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Poetry and the News

Poetry and the News

Chapter:
(p.63) 2 Poetry and the News
Source:
Poetry and Its Others
Author(s):
Jahan Ramazani
Publisher:
University of Chicago Press
DOI:10.7208/chicago/9780226083421.003.0002

Among poetry’s most powerful interlocutors in the twentieth and twenty-first centuries has been journalism. As the pressure of news has become increasingly pervasive, from the world wars to JFK’s assassination, the Irish Troubles, and the September 11 attacks, poets such as W. B. Yeats, William Carlos Williams, W. H. Auden, Louise Bennett, Louis MacNeice, Frank O’Hara, Robert Duncan, Seamus Heaney, Michael Longley, Carolyn Forché, and Jorie Graham have refashioned poetry to absorb news stories, newspaper headlines, and news vocabulary. But poetry has defined itself against the news at the same time that it has ingested it. “It is difficult / to get the news from poems,” Williams famously wrote, implicitly characterizing poetry as an antigenre to the news: “yet men die miserably every day / for lack / of what is found there.” Even as poets have drawn on the news, they have explored the differences between poetry and what Walter Benjamin saw as the commodified, transparent, and instantaneous discourse of journalism, foregrounding poetry’s long temporal horizons and deep memory, its obliquity and metaphoric density.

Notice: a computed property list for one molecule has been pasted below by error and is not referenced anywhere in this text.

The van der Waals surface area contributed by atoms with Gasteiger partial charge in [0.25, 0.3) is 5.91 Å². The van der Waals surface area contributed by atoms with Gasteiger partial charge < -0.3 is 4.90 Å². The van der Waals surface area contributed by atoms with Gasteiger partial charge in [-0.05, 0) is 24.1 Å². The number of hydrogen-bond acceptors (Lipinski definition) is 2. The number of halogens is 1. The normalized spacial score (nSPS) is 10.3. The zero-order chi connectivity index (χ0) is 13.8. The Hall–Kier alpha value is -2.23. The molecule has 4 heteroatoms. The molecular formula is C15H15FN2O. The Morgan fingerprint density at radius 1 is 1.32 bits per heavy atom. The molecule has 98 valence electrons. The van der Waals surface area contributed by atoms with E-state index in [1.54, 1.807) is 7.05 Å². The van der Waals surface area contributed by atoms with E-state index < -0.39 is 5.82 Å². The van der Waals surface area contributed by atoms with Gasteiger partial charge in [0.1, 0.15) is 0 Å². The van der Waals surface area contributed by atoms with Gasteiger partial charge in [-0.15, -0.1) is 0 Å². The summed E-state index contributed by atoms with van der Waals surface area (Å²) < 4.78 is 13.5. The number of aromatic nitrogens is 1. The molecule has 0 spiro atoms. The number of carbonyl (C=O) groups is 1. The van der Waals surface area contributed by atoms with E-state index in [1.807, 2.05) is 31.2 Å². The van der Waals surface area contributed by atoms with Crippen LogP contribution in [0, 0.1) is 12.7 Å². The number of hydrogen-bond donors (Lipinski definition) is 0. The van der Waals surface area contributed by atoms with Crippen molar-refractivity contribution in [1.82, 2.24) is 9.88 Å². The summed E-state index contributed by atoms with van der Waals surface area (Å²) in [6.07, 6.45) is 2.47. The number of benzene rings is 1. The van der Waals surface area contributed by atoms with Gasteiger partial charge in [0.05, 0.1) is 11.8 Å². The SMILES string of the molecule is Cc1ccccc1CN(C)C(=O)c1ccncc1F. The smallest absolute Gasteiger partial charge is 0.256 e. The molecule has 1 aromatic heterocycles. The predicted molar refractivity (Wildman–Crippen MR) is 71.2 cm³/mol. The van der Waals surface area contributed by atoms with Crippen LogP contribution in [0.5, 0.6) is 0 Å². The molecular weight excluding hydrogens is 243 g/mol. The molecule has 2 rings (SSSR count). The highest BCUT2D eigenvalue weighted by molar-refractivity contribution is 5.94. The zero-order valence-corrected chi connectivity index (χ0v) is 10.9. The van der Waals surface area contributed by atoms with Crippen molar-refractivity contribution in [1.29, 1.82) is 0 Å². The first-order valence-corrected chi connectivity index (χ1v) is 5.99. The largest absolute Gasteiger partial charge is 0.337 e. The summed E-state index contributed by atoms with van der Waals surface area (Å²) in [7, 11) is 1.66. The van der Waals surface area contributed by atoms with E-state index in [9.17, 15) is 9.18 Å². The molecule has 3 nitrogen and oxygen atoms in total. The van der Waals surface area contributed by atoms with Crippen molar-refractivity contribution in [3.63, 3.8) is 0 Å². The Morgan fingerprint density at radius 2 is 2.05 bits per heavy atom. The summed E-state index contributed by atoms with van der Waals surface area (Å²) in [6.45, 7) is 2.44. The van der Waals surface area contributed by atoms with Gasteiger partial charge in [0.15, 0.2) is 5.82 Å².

Keywords:   poetry and the news, W. B. Yeats, William Carlos Williams, W. H. Auden, Louise Bennett, Louis MacNeice, Frank O’Hara, Robert Duncan, Seamus Heaney, Michael Longley

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